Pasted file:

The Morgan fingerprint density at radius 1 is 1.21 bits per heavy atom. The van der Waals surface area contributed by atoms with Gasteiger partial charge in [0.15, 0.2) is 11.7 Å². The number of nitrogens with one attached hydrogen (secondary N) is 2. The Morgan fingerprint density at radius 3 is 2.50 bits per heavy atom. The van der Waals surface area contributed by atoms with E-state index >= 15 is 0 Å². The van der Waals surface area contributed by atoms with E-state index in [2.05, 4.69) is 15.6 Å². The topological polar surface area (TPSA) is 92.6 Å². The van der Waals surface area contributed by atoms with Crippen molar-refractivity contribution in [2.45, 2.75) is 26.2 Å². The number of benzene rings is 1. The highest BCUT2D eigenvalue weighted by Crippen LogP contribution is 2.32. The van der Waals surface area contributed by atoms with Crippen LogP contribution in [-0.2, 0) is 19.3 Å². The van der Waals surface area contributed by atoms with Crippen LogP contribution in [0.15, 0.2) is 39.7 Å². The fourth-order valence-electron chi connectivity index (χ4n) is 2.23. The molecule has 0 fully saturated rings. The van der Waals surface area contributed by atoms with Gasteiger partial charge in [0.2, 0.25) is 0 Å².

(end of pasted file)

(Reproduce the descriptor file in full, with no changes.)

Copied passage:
The Morgan fingerprint density at radius 1 is 1.21 bits per heavy atom. The van der Waals surface area contributed by atoms with Gasteiger partial charge in [0.15, 0.2) is 11.7 Å². The number of nitrogens with one attached hydrogen (secondary N) is 2. The Morgan fingerprint density at radius 3 is 2.50 bits per heavy atom. The van der Waals surface area contributed by atoms with E-state index >= 15 is 0 Å². The van der Waals surface area contributed by atoms with E-state index in [2.05, 4.69) is 15.6 Å². The topological polar surface area (TPSA) is 92.6 Å². The van der Waals surface area contributed by atoms with Crippen molar-refractivity contribution in [2.45, 2.75) is 26.2 Å². The number of benzene rings is 1. The highest BCUT2D eigenvalue weighted by Crippen LogP contribution is 2.32. The van der Waals surface area contributed by atoms with Crippen LogP contribution in [-0.2, 0) is 19.3 Å². The van der Waals surface area contributed by atoms with Crippen LogP contribution in [0.15, 0.2) is 39.7 Å². The fourth-order valence-electron chi connectivity index (χ4n) is 2.23. The molecule has 0 fully saturated rings. The van der Waals surface area contributed by atoms with Gasteiger partial charge in [0.2, 0.25) is 0 Å².